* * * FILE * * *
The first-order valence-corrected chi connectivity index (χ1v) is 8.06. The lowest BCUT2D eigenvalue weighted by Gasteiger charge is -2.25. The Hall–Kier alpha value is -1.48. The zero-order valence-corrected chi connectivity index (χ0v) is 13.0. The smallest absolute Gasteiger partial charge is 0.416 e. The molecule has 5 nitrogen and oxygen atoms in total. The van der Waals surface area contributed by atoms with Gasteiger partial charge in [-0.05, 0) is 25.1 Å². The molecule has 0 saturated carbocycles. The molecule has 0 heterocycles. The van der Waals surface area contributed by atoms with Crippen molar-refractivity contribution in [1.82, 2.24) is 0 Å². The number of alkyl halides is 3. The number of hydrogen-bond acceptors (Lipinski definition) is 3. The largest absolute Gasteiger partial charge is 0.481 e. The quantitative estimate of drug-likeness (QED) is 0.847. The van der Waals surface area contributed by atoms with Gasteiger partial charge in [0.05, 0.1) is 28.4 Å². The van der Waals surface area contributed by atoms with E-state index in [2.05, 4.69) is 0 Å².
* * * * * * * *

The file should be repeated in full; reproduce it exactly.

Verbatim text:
The first-order valence-corrected chi connectivity index (χ1v) is 8.06. The lowest BCUT2D eigenvalue weighted by Gasteiger charge is -2.25. The Hall–Kier alpha value is -1.48. The zero-order valence-corrected chi connectivity index (χ0v) is 13.0. The smallest absolute Gasteiger partial charge is 0.416 e. The molecule has 5 nitrogen and oxygen atoms in total. The van der Waals surface area contributed by atoms with Gasteiger partial charge in [-0.05, 0) is 25.1 Å². The molecule has 0 saturated carbocycles. The molecule has 0 heterocycles. The van der Waals surface area contributed by atoms with Crippen molar-refractivity contribution in [1.82, 2.24) is 0 Å². The number of alkyl halides is 3. The number of hydrogen-bond acceptors (Lipinski definition) is 3. The largest absolute Gasteiger partial charge is 0.481 e. The quantitative estimate of drug-likeness (QED) is 0.847. The van der Waals surface area contributed by atoms with Gasteiger partial charge in [0.05, 0.1) is 28.4 Å². The van der Waals surface area contributed by atoms with E-state index in [2.05, 4.69) is 0 Å².